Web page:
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A Career Reinvention Watchlist

As layoffs continue in the wake of a year of ominous headlines about the bots who are replacing us, a recent EY report found that over 70% of employees are reeling from AI anxiety. That actually sounds low. The idea of having to concoct a new livelihood – one that won’t be taken over by

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Theater Camp

Theater Camp is a treat for those who remember what it’s like to be young and to have a dream, and who haven’t forgotten all the sweat and ambition that comes with it, and how it can feel like the most important thing that has ever happened. The world of AdirondACTS is richly envisioned, and

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Welcome, or No Trespassing

An intriguing time capsule of a film with an original take on the summer camp movie, Welcome, or No Trespassing is also a biting social satire of the autocratic Soviet regime.

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Asteroid City

Asteroid City is like a trip to a resort — it’s fun, colorful, outwardly buoyant and a little soulless, a potent combination that makes it both a pinnacle of Wes Anderson’s style and a slight miss as a narrative picture.

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Teen Romance for the Sweltering Summer

There’s a particular teenage feeling of promise to summer for me. School is out, the sun is beating, and the space between June and September seems big enough to live a lifetime in. Even for someone staunchly past teenhood, the tickle of summertime is exciting, Teen Romance For Sweltering Summer and self-transformation– and these are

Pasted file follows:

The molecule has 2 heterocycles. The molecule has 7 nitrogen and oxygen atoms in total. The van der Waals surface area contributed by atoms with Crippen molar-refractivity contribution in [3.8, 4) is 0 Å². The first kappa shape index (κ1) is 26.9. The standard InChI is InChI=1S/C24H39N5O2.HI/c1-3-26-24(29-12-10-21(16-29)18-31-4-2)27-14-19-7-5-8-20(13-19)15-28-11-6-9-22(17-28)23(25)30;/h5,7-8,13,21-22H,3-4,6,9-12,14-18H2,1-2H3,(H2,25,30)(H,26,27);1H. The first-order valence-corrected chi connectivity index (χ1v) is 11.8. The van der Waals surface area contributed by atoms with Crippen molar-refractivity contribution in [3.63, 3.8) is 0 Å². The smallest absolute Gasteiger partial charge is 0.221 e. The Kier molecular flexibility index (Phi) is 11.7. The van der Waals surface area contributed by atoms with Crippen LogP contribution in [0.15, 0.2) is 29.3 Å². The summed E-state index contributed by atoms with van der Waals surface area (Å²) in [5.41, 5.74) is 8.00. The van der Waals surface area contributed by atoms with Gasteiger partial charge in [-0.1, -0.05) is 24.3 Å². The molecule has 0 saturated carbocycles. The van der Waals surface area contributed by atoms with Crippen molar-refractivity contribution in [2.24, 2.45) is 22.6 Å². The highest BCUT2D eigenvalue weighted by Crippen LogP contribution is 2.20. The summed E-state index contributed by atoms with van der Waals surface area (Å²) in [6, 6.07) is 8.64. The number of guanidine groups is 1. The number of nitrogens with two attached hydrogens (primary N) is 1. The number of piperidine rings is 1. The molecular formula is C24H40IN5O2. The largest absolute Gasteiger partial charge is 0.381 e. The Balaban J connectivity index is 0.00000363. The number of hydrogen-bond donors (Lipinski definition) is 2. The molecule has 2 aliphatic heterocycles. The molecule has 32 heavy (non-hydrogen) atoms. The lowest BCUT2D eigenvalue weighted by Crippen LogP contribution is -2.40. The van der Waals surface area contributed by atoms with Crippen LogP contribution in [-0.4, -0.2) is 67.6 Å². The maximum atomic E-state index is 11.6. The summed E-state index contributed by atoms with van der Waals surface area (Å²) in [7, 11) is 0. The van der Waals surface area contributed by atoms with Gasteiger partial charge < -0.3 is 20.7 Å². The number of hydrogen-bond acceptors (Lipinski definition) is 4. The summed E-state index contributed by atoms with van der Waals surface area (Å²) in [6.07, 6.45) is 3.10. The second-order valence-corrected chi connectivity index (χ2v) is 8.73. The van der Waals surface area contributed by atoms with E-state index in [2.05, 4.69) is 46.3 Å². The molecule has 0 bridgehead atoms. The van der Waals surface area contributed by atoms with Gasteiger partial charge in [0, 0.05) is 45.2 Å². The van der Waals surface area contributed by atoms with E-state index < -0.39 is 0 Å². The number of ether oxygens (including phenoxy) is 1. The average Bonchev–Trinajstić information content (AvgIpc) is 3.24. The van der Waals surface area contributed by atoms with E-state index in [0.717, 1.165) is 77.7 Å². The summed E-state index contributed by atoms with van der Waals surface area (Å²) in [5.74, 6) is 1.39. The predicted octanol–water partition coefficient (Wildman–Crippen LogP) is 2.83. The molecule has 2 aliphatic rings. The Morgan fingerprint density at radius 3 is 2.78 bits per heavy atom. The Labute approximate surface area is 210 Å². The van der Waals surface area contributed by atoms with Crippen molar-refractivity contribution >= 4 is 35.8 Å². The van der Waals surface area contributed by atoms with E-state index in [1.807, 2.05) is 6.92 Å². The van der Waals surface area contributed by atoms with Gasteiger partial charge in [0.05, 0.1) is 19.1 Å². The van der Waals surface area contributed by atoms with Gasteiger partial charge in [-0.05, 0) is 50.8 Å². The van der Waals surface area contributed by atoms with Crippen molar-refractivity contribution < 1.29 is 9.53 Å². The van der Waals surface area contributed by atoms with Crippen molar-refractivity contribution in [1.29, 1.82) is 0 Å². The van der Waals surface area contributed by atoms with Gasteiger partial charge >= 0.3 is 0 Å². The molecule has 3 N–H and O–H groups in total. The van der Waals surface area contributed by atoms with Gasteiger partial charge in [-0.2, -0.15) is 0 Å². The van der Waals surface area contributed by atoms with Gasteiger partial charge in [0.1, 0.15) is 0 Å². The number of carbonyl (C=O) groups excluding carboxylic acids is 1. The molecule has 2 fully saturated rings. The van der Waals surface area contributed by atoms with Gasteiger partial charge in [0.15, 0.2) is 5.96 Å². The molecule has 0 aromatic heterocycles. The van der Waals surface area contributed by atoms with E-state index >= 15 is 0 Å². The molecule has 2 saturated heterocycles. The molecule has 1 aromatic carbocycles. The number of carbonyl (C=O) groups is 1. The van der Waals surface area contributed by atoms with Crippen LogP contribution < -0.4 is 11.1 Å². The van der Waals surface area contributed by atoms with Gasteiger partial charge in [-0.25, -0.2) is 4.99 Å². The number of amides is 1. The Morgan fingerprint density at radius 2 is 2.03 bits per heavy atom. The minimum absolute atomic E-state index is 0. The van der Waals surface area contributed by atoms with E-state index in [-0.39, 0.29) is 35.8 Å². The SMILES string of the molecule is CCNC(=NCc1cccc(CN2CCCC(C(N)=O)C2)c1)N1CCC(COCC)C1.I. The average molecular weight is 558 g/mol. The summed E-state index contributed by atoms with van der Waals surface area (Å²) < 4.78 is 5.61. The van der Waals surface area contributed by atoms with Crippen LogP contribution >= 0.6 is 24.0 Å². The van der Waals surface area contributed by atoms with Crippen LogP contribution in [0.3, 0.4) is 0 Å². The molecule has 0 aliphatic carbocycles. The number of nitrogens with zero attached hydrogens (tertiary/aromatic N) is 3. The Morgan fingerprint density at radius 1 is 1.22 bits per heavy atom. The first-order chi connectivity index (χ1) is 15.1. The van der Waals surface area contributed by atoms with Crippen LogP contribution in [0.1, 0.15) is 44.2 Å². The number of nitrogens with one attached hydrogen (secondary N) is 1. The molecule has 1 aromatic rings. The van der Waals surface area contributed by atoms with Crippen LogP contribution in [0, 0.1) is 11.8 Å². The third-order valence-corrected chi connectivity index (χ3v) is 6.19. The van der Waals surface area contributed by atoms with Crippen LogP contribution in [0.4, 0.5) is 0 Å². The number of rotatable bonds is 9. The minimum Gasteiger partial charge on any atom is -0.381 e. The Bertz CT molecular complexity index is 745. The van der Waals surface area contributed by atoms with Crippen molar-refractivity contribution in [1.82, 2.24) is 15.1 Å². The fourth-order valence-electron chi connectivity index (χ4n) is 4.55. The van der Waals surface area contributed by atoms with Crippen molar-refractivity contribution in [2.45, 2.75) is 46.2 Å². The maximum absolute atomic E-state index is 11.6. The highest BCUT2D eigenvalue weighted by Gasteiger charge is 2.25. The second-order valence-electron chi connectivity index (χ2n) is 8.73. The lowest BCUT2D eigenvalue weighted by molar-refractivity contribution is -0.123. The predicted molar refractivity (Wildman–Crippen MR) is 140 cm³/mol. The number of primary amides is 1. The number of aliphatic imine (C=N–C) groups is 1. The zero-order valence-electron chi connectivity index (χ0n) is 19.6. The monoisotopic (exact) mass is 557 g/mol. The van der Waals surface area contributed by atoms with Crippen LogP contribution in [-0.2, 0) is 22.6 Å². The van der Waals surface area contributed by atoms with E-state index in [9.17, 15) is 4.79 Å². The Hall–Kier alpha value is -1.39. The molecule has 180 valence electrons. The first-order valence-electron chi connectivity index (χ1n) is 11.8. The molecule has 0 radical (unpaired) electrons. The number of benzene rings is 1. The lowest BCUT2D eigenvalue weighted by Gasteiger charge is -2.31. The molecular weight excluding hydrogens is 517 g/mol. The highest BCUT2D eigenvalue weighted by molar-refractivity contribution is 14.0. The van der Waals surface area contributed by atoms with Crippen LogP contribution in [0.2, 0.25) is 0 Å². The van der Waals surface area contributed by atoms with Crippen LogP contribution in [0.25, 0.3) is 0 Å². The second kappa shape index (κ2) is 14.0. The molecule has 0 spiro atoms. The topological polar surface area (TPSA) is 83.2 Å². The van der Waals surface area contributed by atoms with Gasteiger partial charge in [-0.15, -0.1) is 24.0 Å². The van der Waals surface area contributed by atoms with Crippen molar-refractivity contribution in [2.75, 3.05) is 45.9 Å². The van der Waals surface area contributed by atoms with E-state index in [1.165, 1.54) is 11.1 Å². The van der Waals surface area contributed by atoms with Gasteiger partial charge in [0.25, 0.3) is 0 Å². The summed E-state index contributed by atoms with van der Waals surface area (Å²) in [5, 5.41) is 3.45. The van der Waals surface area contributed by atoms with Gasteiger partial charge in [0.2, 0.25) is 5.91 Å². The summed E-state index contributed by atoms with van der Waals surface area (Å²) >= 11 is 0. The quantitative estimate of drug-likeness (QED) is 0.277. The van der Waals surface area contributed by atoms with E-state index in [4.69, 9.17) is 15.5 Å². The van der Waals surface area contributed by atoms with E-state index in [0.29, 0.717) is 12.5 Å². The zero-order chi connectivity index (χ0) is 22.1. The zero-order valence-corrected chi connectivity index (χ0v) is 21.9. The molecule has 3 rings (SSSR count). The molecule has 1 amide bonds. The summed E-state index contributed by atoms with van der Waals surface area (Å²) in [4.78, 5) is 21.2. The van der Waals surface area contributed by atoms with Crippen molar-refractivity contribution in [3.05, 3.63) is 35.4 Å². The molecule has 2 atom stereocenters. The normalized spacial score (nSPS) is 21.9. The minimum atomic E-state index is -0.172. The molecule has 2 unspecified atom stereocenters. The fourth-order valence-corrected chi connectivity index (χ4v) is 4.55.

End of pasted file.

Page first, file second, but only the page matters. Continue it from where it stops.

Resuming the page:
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Riviera

If you’re looking for a glitzy, sexy, escape, Riviera serves up three seasons of a lush, soapy mystery series dripping in yachts, conspiracies, globe trotting art world intrigue, and spy thriller plots that include a somewhat timely Russian threat.

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Joy Ride

A truly joyous escape watch with uproarious scenes and must-find soundtrack, Joy Ride resonates on surprisingly deeper levels, reminding us of the transformative power of friendship, laughter, and adventure.

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What AI Can’t Tell You About The Bear S2

The Bear just returned for its second season The Bear Season 2 on Hulu, and we threw a party in Brooklyn, home of star Jeremy Allen White. For the uninitiated, and those unwittingly relying on AI bot reviews, we are talking about the show set in a Chicago sandwich shop – not the movie about

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The Bear S1

The Bear is a fast-tempo character study set behind the scenes of a family-run Chicago restaurant. It invites you in to pull up a chair and watch the drama unfold, but never lets you get too comfortable.